The most common place to die in Cardiff by 2040

Written by Director, Gareth Coles:

Last week, I met with Care Home professionals from all over Cardiff and the South Wales area at the annual Care Roadshow held in Cardiff City Stadium. The conference that ran alongside the programme focussed on pioneering treatments for the elderly, and there were lots of innovative products on show designed to facilitate care in Care Homes. As our work is closely linked with Care Homes, building positive relationships is important to make sure we’re delivering the right services and support to families and care professionals when the time comes.Currently, more than a fifth of annual deaths occur in care homes, but recent research published by King’s College London suggests this number will more than double in the next 20 years. According to the researchers, this is because “most people prefer to die in the place they are usually cared for, including home, rather than in hospital.”

In fact, the number of deaths in hospitals fell significantly between 2004 and 2014 and this trend is expected to continue so that by 2040, deaths in care homes, homes and hospices will account for 76% of all deaths.

Anna Bone, lead author of the paper published in Palliative Medicine, underlined the important role that care homes play in end-of-life care: “If we are to continue enabling people to die in their preferred place, it is essential to invest more in care homes and community health services.”

Working in the heart of the Cardiff community, the Coles team has seen the vital role that care homes play in nursing the elderly through their final years.  We’ve also seen how when nursing and care homes lose a resident, it can be as difficult for the staff and residents as it is for the families of the deceased. It’s why in our work with the bereaved, we take the time to find out about their loved one’s life, right up to their final days – so we can provide the right kind of funeral services and support to all involved.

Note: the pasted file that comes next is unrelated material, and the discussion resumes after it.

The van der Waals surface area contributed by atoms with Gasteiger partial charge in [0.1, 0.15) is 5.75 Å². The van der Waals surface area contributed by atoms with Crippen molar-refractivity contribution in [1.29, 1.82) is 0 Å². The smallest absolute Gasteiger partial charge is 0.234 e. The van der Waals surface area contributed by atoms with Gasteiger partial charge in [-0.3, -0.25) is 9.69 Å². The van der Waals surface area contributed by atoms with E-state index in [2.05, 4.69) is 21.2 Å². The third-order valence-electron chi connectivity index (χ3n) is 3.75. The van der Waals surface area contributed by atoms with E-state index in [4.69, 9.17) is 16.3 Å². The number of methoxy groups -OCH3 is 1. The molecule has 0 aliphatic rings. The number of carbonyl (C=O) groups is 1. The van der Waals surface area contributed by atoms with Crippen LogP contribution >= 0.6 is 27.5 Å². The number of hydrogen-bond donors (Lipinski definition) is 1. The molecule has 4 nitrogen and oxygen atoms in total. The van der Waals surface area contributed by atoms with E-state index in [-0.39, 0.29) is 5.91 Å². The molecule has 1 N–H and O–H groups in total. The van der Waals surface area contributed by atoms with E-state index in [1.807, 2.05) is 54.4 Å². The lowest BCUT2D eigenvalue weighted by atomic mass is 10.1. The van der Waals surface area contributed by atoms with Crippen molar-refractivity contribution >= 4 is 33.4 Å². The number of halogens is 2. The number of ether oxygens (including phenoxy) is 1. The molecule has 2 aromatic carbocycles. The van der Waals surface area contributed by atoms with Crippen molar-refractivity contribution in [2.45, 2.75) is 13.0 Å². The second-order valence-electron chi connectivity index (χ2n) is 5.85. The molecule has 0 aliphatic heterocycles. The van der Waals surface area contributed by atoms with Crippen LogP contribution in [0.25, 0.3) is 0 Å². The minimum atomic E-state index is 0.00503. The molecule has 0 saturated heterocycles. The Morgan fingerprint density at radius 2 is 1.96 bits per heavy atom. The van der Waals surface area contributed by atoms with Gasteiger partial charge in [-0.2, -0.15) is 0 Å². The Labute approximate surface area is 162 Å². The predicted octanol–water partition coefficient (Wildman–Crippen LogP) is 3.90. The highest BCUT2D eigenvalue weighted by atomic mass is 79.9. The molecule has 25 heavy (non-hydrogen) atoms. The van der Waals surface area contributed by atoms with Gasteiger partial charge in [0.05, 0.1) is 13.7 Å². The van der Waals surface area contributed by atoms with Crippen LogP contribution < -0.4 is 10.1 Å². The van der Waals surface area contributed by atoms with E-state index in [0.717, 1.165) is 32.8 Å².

I also believe, having witnessed it first-hand, that giving people choices in death can bring peace of mind; it’s why we support the Death Positive movement dedicated to making people aware of those choices. In my experience, the elderly people we’ve worked with often have a more ‘matter of fact’ approach to death than some of our younger customers, and are clear about what they want and do not want. Interestingly, we’ve recently experienced a rise in the number of call outs to residential, care and nursing homes with people wanting to pre-plan elements of their funeral. It can provide some solace knowing that favourite songs and poetry will be listened to during the service. (Glenys Burrows’ story is a recent example of this).

If you think your parents, grandparents or elderly relatives would find peace of mind speaking to us, then please do not hesitate to get in touch and we can meet them at their place of residence. We look forward to hearing how we can help.